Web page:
I highlight this part because virtually all the Proficiencies not related to setting up camp in the woods were related to court etiquette. I find it amusing that, due to the way said abilities are set up, the Herald has to get all of them as a bonus to get any use out of them. Next, I bring this up because hobnobbing at noble parties would probably NEED you to be some form of nobility or representative of the King since impersonating one tends to get you hanged in most campaigns.

Role: There are two types of Heralds. One travels from place to place, relating current events across the land. They sell their tales of travel and the news they learn to those who will listen. Most medieval commoners cannot read or write, so it is up to such Heralds to relate local events.
I.e. "Why did we choose this title for this Kit despite it being manifestly not what Heralds do.

The other type of Herald secretly serves a king. It is the royal Herald's duty to uncover plots against the king and royal family. The royal Herald is quick witted and fast talking. Heralds of this stature often have a reputation that precedes them. They are recognized and feared by their foes. Thus, they must occasionally deal with assassination attempts at inconvenient times (for instance, a delayed blast fireball under the bed). Royal courts often employ them to preside over jousting tournaments, announce the arrival of important foreign envoys, and for personal counsel.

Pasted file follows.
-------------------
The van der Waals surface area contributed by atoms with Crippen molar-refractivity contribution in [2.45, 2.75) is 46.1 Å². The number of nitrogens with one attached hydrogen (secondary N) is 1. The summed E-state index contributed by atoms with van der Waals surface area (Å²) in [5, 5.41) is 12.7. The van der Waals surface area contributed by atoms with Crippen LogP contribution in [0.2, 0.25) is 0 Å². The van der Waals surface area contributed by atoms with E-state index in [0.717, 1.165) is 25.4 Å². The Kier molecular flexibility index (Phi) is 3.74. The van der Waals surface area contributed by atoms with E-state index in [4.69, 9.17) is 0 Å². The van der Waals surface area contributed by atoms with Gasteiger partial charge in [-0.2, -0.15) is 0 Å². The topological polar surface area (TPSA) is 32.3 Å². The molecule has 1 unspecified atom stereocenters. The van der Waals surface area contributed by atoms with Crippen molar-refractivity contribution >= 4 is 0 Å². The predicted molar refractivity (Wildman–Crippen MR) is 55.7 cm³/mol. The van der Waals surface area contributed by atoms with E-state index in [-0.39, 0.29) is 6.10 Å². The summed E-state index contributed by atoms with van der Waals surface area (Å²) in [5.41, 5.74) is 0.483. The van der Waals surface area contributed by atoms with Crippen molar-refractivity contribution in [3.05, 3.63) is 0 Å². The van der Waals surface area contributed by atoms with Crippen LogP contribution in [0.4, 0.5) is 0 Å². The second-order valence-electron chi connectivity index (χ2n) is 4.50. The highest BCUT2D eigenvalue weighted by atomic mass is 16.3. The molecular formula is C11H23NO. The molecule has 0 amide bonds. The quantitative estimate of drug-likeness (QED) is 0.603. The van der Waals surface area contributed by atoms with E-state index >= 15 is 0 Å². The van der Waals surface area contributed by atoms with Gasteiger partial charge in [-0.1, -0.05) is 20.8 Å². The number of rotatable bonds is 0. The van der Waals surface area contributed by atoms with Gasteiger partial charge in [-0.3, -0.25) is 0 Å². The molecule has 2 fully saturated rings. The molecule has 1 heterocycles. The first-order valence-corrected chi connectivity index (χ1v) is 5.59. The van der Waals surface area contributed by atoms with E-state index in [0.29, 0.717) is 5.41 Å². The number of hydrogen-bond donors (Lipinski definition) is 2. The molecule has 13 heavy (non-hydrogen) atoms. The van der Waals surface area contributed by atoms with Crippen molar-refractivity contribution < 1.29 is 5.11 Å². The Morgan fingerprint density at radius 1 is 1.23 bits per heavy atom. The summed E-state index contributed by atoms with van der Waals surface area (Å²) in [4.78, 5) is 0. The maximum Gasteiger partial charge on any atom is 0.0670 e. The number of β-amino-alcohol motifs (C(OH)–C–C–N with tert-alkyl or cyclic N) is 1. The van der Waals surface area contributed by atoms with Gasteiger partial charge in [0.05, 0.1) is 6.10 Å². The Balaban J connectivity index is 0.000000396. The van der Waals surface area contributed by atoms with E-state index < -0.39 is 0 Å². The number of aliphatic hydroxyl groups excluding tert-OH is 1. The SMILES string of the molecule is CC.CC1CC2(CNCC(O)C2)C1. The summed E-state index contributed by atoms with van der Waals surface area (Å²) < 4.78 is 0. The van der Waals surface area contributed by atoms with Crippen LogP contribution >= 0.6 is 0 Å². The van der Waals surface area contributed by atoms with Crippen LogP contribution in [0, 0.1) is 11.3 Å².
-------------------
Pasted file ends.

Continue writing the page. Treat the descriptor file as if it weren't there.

Sadly, this isn't an ability which would do much good in Cormyr since the War Wizards handle all of this and the "trusted agent of the King" bit isn't really the case in well-detailed monarchies. Then again, Khelben needed Danilo Thann to do all of his dirty work so what do I know?

Heralds turn to the adventuring life for several reasons. Primary among them are the fantastic stories that can be related from such ventures. "News" has a very broad meaning in the campaign world, and tales of a daring band of heroes braving unknown horrors not only qualifies, but often draws a larger crowd than local gossip.
Also, adventurers do all of the King's dirty work in every reality.

The royal Herald might be sent by his king on an undercover fact-finding mission-for instance, to investigate a rumor that Zhentil Keep is secretly funding an orc uprising in the south. Often, a Herald's communication skills will prove invaluable on such quests.
As a seasoned 2nd Edition Realms player, if Zhentil Keep isn't funding an orc uprising (or distributing plague-covered blankets or planning to overthrow the king) they haven't heard of it yet.

Nonweapon Proficiencies: Bonuses: Etiquette, Heraldry, Local History, Reading/Writing. Suggested: Languages (ancient or modern), Musical Instrument (horn family). At least half of a Herald's nonweapon proficiencies must be spent in learning languages.
Which renders one of their class abilities useless. The horn family bit is a nod to real-life heralds but rather out-of-place here.

Identify Rumors: Heralds are always aware of their surroundings and have picked up the skills necessary to stay atop local events. Any time rumors are generated for player characters, Heralds learn twice as many as a normal character. Heralds are also able to determine the validity of a rumor. A Charisma check is rolled; if it succeeds, the Herald knows whether the rumor is true or false. Even if a rumor table isn't included in a given adventure, the Dungeon Master should make up at least one rumor per three levels of the Herald and inform him of the rumors at the adventure's onset.